- Autoimmune diseases such as multiple sclerosis and Guillain-Barré syndrome that affect the brain and spinal cord
- Surgical reasons: Injury to the facial nerve, for example, during removal of an acoustic neuroma or facial nerve tumor, or when performing surgeries on the parotid gland, which is the largest of the salivary glands.
- Abnormal development of the facial nerve or facial muscles in the uterus
- Congenital facial paralysis may occur due to congenital syndromes such as Moebius, Charge, or Melkersson-Rosenthal syndrome.
- Birth trauma: Some babies may have facial nerve injury due to the use of forceps or facial presentation during birth. As a result, temporary facial paralysis may develop. 90% of babies who develop this type of nerve injury recover completely without treatment.
What are the symptoms of facial paralysis?
There are many different symptoms of facial paralysis, and they vary from person to person, depending on the cause.
BELL’S PALSY SYMPTOMS
Symptoms of Bell’s palsy may include:
- Unilateral facial paralysis
- Loss of control of blinking and forehead wrinkles on the affected side
- decreased tears
- drooping in the mouth
- Involuntary movements, such as twitching in muscles
- Altered sense of taste on the affected side
- speech disorder
- excessive saliva production
- difficulty eating or drinking
- Pain in or behind the ear
- Pain around the jaw joint
- Hypersensitivity to sounds in the ear on the affected side
Symptoms of stroke-related facial paralysis
Patients with stroke-related facial palsy often show the same symptoms seen in Bell’s palsy. However, there are some additional symptoms in stroke. In addition to those seen in Bell’s palsy, there are the following symptoms;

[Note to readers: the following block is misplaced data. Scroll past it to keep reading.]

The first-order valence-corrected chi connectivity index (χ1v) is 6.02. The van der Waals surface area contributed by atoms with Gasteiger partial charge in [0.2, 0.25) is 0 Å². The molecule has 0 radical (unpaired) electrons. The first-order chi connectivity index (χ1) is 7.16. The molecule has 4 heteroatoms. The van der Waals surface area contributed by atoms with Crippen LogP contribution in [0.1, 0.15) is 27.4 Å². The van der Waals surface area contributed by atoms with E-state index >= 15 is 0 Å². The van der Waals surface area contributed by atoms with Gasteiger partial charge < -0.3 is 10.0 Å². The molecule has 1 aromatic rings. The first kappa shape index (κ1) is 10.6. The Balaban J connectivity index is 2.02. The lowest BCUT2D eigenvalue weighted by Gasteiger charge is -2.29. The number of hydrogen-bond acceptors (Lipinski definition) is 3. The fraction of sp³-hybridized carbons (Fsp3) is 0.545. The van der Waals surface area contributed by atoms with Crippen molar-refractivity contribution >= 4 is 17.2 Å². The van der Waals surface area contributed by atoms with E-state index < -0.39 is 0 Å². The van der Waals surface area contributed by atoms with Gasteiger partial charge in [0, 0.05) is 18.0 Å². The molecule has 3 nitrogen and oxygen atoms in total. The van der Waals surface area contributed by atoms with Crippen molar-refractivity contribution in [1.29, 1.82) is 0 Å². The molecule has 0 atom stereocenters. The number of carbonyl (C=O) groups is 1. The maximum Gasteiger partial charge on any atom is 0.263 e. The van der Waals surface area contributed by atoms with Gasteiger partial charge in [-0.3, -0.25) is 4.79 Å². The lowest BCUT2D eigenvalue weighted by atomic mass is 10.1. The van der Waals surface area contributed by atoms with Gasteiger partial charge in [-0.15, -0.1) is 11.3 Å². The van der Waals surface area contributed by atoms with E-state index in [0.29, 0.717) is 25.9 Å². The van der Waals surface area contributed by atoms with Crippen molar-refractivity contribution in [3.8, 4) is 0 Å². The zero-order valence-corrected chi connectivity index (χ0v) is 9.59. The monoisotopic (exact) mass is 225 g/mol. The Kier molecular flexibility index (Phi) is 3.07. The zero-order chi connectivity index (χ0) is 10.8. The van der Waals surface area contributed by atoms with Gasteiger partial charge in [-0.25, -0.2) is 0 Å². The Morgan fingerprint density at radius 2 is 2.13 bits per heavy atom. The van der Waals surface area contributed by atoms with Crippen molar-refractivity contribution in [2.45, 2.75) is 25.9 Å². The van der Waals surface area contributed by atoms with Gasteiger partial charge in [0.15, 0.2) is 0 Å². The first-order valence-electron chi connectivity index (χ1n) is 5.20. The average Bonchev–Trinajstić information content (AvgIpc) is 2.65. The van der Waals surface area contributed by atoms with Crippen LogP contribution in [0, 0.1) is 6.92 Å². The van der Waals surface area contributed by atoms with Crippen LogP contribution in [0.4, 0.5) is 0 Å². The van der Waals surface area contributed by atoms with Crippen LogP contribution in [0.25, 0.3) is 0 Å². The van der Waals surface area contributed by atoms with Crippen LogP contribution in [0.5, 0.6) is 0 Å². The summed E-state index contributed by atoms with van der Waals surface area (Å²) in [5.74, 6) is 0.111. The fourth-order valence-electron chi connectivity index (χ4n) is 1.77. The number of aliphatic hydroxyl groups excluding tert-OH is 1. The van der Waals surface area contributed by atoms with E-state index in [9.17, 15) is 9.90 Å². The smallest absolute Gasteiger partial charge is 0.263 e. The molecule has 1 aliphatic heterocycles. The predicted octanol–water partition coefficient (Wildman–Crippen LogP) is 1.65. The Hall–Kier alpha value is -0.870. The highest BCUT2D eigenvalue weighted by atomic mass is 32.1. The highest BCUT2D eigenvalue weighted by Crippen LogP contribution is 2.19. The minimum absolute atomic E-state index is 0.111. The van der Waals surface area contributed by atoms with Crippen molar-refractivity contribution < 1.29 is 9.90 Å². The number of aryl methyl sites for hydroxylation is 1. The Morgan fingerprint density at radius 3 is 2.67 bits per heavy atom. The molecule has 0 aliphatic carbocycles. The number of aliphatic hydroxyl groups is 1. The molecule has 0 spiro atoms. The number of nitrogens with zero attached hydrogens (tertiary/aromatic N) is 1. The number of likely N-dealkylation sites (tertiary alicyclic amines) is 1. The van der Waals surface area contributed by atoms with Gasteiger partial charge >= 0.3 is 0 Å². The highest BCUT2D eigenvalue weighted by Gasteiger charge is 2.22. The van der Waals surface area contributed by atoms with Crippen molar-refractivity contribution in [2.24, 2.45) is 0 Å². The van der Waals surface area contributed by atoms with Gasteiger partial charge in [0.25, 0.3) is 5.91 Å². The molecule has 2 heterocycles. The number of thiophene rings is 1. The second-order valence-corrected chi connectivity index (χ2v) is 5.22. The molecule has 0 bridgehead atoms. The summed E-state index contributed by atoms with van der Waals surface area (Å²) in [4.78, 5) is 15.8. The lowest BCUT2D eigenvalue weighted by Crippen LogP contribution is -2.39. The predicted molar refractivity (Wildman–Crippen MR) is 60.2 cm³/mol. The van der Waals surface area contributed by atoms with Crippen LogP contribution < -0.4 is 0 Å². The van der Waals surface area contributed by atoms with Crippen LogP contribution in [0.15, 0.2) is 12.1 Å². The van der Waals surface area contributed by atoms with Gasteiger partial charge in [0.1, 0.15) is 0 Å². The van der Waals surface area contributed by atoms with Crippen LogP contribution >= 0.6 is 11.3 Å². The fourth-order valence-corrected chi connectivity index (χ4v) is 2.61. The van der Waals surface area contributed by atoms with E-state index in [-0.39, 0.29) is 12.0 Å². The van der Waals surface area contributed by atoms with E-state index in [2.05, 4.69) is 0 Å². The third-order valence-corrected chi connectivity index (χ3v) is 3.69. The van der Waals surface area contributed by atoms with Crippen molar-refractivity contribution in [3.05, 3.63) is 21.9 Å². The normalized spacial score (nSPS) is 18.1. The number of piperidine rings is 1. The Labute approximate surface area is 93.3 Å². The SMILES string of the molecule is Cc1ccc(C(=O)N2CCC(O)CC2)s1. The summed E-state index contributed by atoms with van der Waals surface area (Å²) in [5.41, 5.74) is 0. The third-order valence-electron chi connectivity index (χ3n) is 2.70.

- Consciousness changes
- balance problems
- vision problems
- epileptic seizures
- Weakness in the arms or legs on one side of the body
In contrast to Bell’s palsy in patients with stroke-related facial palsy, the ability to blink and crease on the affected side is preserved.
Because it is difficult to distinguish between stroke and other causes of facial paralysis, the best thing to do as soon as signs of facial paralysis are noticed is to call 911 and call for emergency help.
How is facial palsy diagnosed?
For the diagnosis of facial paralysis, the doctor evaluates the muscle movements by asking the patient to make gestures such as raising eyebrows, blinking, smiling, and frowning. For differential diagnosis, electromyography (testing to check the health of the muscles and the nerves that control them), imaging scans such as MRI and CT, and blood tests may be done. With the help of tests, the cause of facial paralysis is tried to be determined.